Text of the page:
On a dark foggy London night, someone tries to strangle Lord Montague, but he escapes. Only to discover the four other men who did get killed were old regimental comrades in Gallipoli. When...
See full summary »
On a dark foggy London night, someone tries to strangle Lord Montague, but he escapes. Only to discover the four other men who did get killed were old regimental comrades in Gallipoli. When Scotland Yard gets Monty to gather the other nine surviving officers at his home, one of them is murdered, and no one else has entered the house. Now, they must determine who the murderer is.Written by
For reasons known only to MGM, Boris Karloff, prominently featured in a key supporting role, is not credited on screen, but his name is more sensibly listed in ninth credited position in the Variety review of 16 October 1929. See more »
[preface] The amazing revelations pictured here are compiled from one the most sensational murder cases on police record. The rare psychosis of the crime and the method of its exposure are stranger than fiction.....because they are true! See more »
This film was also released in a silent version. See more »
1929's "The Unholy Night" was one of a handful of features directed by actor Lionel Barrymore, who seems far better at atmospherics than getting decent performances. A London fog is the setting for mayhem, as members of a regiment from the Gallipoli Campaign of World War 1 are targeted for death. The opening finds Scotland Yard working with Lord Montague (Roland Young) to use his home for a reunion that should bring the killer out into the open, and it works; unfortunately, the bodies pile up for over an hour before a solution turns up in a séance conducted by an Oriental mystic (Sojin). The working title, and British, of this early talkie was "The Green Ghost," which might have worked better for an MGM feature, particularly with the uncredited appearance of Boris Karloff as Abdoul Muhammad Bey (related to Ardath Bey?), the Turkish lawyer in love with hysterical Lady Efra Cavender (Dorothy Sebastian). Dorothy was a wonderful actress but she, like Boris, is so over the top that the character cannot be taken seriously, making for a lengthier 94 minutes. Barrymore and Karloff first worked together in 1926's "The Bells," and last did so in 1931's "The Yellow Ticket," but this was the only time Karloff was directed by him. Considering he has two very important scenes, it's a shame Boris was the lone cast member unbilled, but his foreign accent and slow delivery would undoubtedly be better played by Bela Lugosi, who had recently starred in MGM's "The Thirteenth Chair." Having made his talkie debut as a Soudanese servant in Fox's "Behind That Curtain," Karloff remains stuck in ethnic mode, while his broad, unnatural, overly theatrical performing style must be chalked up to bad direction. It was indeed fortunate that his starmaking triumph in "Frankenstein" resulted from his exquisite talent in mime, while the numerous different roles done in between helped him better adapt to sound film, and escape the usual ethnic villain roles he was often saddled with in silents.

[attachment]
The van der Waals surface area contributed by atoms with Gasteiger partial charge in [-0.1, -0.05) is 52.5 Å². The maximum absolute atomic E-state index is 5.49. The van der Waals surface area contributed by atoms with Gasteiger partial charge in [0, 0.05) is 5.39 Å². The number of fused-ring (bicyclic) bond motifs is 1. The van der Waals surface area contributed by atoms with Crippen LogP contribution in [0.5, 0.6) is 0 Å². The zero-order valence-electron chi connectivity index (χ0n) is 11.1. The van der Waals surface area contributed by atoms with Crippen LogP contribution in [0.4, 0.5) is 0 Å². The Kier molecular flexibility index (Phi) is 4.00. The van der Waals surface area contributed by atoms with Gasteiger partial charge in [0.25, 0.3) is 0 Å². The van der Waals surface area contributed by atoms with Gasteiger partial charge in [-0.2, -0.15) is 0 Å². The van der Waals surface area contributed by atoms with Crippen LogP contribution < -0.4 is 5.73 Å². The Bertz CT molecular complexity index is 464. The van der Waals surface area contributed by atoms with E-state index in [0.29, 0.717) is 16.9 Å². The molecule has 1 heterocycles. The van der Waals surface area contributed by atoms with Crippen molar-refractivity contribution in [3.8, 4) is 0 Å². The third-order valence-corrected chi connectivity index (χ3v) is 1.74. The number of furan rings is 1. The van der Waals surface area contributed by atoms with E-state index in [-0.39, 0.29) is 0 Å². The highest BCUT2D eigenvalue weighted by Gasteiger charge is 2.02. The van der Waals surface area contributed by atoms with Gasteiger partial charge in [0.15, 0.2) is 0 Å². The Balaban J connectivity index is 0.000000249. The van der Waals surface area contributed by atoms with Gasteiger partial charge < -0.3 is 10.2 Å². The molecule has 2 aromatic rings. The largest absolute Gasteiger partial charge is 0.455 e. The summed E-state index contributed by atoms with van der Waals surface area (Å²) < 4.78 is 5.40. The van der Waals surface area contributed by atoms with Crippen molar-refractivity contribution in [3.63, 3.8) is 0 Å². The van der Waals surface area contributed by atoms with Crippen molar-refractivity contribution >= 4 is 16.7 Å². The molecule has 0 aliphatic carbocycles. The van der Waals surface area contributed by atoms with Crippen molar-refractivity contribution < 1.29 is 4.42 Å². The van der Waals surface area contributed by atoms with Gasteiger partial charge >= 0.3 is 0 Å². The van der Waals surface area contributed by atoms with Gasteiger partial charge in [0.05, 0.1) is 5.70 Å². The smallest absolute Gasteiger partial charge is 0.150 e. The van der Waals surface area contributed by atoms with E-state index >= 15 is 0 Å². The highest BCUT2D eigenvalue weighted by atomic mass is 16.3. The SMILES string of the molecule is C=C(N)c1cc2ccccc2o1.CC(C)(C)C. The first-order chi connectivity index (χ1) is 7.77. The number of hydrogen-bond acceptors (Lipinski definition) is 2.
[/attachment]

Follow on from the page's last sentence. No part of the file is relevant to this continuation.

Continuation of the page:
5 of 5 people found this review helpful.
Was this review helpful to you?
| Report this